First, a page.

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    Hello peeps,

    I am applying for University for next year and was wondering whether or not it would be smart to take Economics with one other discipline such as:

    - Economics and Politics
    - Economics and Management
    - Economics and Finance
    - Economics and Accounting, etc.

    ...Or Economics on its own.

    1) Which one gives me more Employability?
    2) Which one gives me a decent career for Monetary Interest?
    3) Which is more enjoyable or 'dull' and boring?

    Thank you for your time and response!
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    (Original post by Nuxe)
    Hello peeps,

    I am applying for University for next year and was wondering whether or not it would be smart to take Economics with one other discipline such as:

    - Economics and Politics
    - Economics and Management
    - Economics and Finance
    - Economics and Accounting, etc.

    ...Or Economics on its own.

    1) Which one gives me more Employability?
    2) Which one gives me a decent career for Monetary Interest?
    3) Which is more enjoyable or 'dull' and boring?

    Thank you for your time and response!
    1) whichever you’re most likely to enjoy and fulfill your potential on
    2) see q1
    3) you need to research the various courses and decide for yourself. What someone else finds deadly dull could be your favourite topic and vice versa.

    Your success on a degree course will have more influence on your chances of success career wise. And your chances of succeeding at a degree are heavily influenced by your own personal interests and self motivation to study. Don’t pick something you’re not interested in out of a misguided idea that it will make you more employable.
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    Which Uni?
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    (Original post by PQ)
    1) whichever you’re most likely to enjoy and fulfill your potential on
    2) see q1
    3) you need to research the various courses and decide for yourself. What someone else finds deadly dull could be your favourite topic and vice versa.

    Your success on a degree course will have more influence on your chances of success career wise. And your chances of succeeding at a degree are heavily influenced by your own personal interests and self motivation to study. Don’t pick something you’re not interested in out of a misguided idea that it will make you more employable.
    First of all, thank you for your response.
    What you've said is absolutely true.

    Economics is a topic I genuinely enjoy in and outside the classroom.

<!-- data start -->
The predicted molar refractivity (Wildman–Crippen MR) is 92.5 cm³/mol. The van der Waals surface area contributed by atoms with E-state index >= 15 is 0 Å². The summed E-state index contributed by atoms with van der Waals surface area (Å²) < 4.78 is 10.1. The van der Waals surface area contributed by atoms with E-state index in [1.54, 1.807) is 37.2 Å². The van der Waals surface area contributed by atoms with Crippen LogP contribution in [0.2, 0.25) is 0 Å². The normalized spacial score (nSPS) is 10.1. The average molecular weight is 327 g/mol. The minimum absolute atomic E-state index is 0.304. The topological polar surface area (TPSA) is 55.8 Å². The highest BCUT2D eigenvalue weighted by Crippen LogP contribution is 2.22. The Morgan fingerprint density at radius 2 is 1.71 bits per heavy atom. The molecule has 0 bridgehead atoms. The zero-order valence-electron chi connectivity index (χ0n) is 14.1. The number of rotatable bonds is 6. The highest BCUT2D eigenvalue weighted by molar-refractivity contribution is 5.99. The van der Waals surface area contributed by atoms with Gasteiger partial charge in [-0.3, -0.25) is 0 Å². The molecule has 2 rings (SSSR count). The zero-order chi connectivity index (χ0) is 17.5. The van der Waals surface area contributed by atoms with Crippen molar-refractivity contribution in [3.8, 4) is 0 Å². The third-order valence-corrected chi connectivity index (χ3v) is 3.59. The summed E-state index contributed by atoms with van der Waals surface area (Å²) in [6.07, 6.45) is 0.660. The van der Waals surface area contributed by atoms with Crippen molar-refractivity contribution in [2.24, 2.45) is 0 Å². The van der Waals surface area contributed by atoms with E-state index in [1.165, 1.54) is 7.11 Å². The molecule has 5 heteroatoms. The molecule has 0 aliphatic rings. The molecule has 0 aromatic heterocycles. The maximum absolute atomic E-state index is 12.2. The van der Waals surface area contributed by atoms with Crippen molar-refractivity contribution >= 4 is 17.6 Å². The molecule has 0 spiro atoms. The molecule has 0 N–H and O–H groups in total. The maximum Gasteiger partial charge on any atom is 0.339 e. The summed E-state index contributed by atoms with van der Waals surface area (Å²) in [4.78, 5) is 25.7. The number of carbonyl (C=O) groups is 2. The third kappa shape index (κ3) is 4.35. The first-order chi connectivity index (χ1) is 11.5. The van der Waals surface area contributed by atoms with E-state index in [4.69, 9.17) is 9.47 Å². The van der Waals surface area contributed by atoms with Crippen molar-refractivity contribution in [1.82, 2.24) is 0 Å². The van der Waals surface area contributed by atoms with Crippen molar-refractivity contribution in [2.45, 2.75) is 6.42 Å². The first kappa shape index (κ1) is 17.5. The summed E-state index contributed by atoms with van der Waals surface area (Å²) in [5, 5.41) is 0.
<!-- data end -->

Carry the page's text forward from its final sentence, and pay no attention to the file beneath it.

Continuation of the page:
I am just uncertain because at the same time, I am just as keen in the politics and business world.

    When I talk about Employability, and Money, I don't intend to portray my hunger for Money above my enjoyment. What's the point of going to work if you don't enjoy it?

    Realistically, I already enjoy studying Economics, talking about politics with my father and teachers, etc. However, it is important to weigh in other aspects, and which will benefit me in the long-term.

    Which course will give me a better edge in terms of employability and open many career doors?
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    (Original post by Nuxe)
    First of all, thank you for your response.
    What you've said is absolutely true.

    Economics is a topic I genuinely enjoy in and outside the classroom.
    I am just uncertain because at the same time, I am just as keen in the politics and business world.

    When I talk about Employability, and Money, I don't intend to portray my hunger for Money above my enjoyment. What's the point of going to work if you don't enjoy it?

    Realistically, I already enjoy studying Economics, talking about politics with my father and teachers, etc. However, it is important to weigh in other aspects, and which will benefit me in the long-term.

    Which course will give me a better edge in terms of employability and open many career doors?
    If you're looking for a degree that will offer you flexibility to study politics and other topics then there's plenty out there. Many PPE courses will offer a range of flexibility and some single honours econ courses will allow you to take up to 1/4 of your modules outside economics.

    You're going to have to do your own research on this - visit universities, read course DETAILS (ie specific modules and options available). Find out what suits you.
 
 
 
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